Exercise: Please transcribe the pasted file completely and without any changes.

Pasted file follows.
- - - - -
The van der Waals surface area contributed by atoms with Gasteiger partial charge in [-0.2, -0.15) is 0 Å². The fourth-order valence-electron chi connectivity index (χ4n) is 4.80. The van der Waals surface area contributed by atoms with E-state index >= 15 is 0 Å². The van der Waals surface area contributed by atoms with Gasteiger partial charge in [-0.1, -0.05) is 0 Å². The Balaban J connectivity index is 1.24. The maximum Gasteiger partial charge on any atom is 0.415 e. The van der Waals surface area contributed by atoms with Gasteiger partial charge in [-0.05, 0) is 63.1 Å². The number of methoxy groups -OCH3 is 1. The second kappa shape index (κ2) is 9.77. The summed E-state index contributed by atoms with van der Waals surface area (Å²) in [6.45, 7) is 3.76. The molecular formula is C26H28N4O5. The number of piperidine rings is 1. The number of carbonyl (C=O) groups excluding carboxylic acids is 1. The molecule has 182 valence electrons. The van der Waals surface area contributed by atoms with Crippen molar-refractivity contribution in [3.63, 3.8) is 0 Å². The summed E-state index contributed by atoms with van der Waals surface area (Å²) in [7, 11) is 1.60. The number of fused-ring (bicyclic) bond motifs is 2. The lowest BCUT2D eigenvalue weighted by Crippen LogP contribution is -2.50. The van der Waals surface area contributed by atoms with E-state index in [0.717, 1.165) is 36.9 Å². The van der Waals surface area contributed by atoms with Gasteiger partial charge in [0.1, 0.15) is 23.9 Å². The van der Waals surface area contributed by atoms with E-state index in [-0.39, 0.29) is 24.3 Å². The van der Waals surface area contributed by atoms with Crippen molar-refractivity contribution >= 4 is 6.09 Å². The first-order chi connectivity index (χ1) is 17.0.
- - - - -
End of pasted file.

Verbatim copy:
The van der Waals surface area contributed by atoms with Gasteiger partial charge in [-0.2, -0.15) is 0 Å². The fourth-order valence-electron chi connectivity index (χ4n) is 4.80. The van der Waals surface area contributed by atoms with E-state index >= 15 is 0 Å². The van der Waals surface area contributed by atoms with Gasteiger partial charge in [-0.1, -0.05) is 0 Å². The Balaban J connectivity index is 1.24. The maximum Gasteiger partial charge on any atom is 0.415 e. The van der Waals surface area contributed by atoms with Gasteiger partial charge in [-0.05, 0) is 63.1 Å². The number of methoxy groups -OCH3 is 1. The second kappa shape index (κ2) is 9.77. The summed E-state index contributed by atoms with van der Waals surface area (Å²) in [6.45, 7) is 3.76. The molecular formula is C26H28N4O5. The number of piperidine rings is 1. The number of carbonyl (C=O) groups excluding carboxylic acids is 1. The molecule has 182 valence electrons. The van der Waals surface area contributed by atoms with Crippen molar-refractivity contribution in [3.63, 3.8) is 0 Å². The summed E-state index contributed by atoms with van der Waals surface area (Å²) in [7, 11) is 1.60. The number of fused-ring (bicyclic) bond motifs is 2. The lowest BCUT2D eigenvalue weighted by Crippen LogP contribution is -2.50. The van der Waals surface area contributed by atoms with E-state index in [0.717, 1.165) is 36.9 Å². The van der Waals surface area contributed by atoms with Gasteiger partial charge in [0.1, 0.15) is 23.9 Å². The van der Waals surface area contributed by atoms with E-state index in [-0.39, 0.29) is 24.3 Å². The van der Waals surface area contributed by atoms with Crippen molar-refractivity contribution >= 4 is 6.09 Å². The first-order chi connectivity index (χ1) is 17.0.